Doom contract. One advantage of working with near-automatic bestsellers is the extraordinary freedom we have to demand the absurd and unreasonable—and get it. I chose two motorcycle-riding winners of the Ms. Olympia contest, but stuck with the more pedestrian runway models they originally offered.: What is so adroitly dancing around is that we wrote a harem-clause into our
: I’m going to make a comparison between your work and the work of . You both have a military background which stays with you forever; but you both articulate a coherent philosophy of individualism that does not preclude the martial virtues. Do you ever feel a bit schizophrenic regarding these two important forces in your life?
: Well, it was the Navy what made me an anarchist. There’s nothing like seeing the beast from inside its belly to firm one’s resolve never to be eaten again. I do not believe—and I’m probably going to lose half the readership of Prometheus right here—I do not believe a man can even exist in context as a human being outside of some sort of society. We are supported by, imprisoned by, and defined by our relationship to others. There are no individualists; there are plenty of people who fool themselves. Men will naturally cohere into a community, then segregate the tasks of survival and growth among the different people. Think about it…how can capitalism even make sense except as a philosophy of community? Can a man alone buy and sell from himself? Can you buy and sell from people you don’t trust and would prefer to kill? Communities have communal goals, and the first goal is always to survive. You survive, like it or not—and I guess most liberals do not like it—by fang and claw: cross that line and you’re a dead man. Individuals in communities have communal, personal responsibilities; and the first responsibility is to guard and protect your neighbors and your own. If you’re not willing to do that much…you’re jackal-bait, as far as I’m concerned. If we want to survive, if we want our philosophy to have a hope of existing somewhere outside of the ivory-tower prison of most bibble-babble intellectualism, we’d bloody well better require the martial virtues: loyalty, courage, faith, and sacrifice for honor. This is not the meaningless sacrifice of altruism… this is the necessary sacrifice of defending everything you believe in. Somebody’s got to man the wall; there are real barbarians beyond the gates. If community means nothing else, it means the civilized standing shoulder to shoulder against the barbarian hordes… and a man who’s not willing to risk that much security deserves neither security nor freedom—the corollary of Franklin. Free men are free…but first and foremost, they are also men.
: Two quick points: I define individualism as operating within a cultural context. Alone on a desert island, the issue of individualism vs. collectivism is moot. I agree with you about the barbarians outside the gates; but I should like to add that I believe the fall of Rome is well underway again, and the barbarians are also within the gates. Our domestic welfare statists (none dare call them liberals) are a greater threat to us than one hundred Saddam Husseins.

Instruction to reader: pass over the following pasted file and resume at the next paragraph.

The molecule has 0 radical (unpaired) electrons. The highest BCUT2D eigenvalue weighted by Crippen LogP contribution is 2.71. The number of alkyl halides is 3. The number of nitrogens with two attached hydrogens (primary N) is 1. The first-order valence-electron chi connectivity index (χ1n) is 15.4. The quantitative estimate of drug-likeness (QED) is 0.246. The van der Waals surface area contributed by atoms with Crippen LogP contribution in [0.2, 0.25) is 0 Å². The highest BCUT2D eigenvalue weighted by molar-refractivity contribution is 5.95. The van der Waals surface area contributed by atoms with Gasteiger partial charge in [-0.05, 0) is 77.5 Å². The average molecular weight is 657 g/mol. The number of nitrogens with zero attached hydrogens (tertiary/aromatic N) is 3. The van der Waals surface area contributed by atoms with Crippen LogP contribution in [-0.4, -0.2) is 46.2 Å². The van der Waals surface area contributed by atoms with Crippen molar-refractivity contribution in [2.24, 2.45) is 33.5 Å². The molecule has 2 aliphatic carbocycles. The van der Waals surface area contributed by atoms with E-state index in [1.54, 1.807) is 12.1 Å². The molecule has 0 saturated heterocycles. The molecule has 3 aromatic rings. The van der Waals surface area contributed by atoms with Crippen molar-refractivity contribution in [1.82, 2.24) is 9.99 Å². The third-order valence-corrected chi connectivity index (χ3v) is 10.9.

Doom is about the invasion of Earth, it is even more about one man’s resistance against that invasion—he and his friends. Fly is a good man; you might not like his table manners, but you’ll never worry about his willingness to stand up for your own freedom as readily as he does for his own. My last question for you is exquisitely simple, : from the sublime to the mercantilist…how are Knee-Deep In the Dead and Hell On Earth being promoted? Give me a quick puff-piece.: Or a hundred thousand demonic alien invaders. If
Doom will be in every bookstore in America; and speaking only for myself, I am proud as I can be that my name is finally on a book that will sell thousands of copies to computer gamers who don’t read. In addition, I have finally managed to publish a great work of literature that will not have a Swastika on the cover—although I did manage to work one into the story itself. And let’s not forget to give credit to the Ashley Grayson Literary Agency for pulling off this coup d’etat: sex, violence, and gore, but no Nazis! At last, Ashley can hold his head up in pride.: Three hundred thousand total copies of both books will be released in August 1995. I am especially pleased that these books will not only be in chain bookstores, but in computer stores. Let me tell you why. Over the years, most of my friends have turned out to be computer jocks. They like to make fun of me as the most computer illiterate, Liberal Arts, English professor bum they’ve ever met. None of my friends from Florida State University, twenty-five years ago, would ever have believed there would come a day when I’d be autographing books in a computer store! And the funny thing is, I would have agreed with them.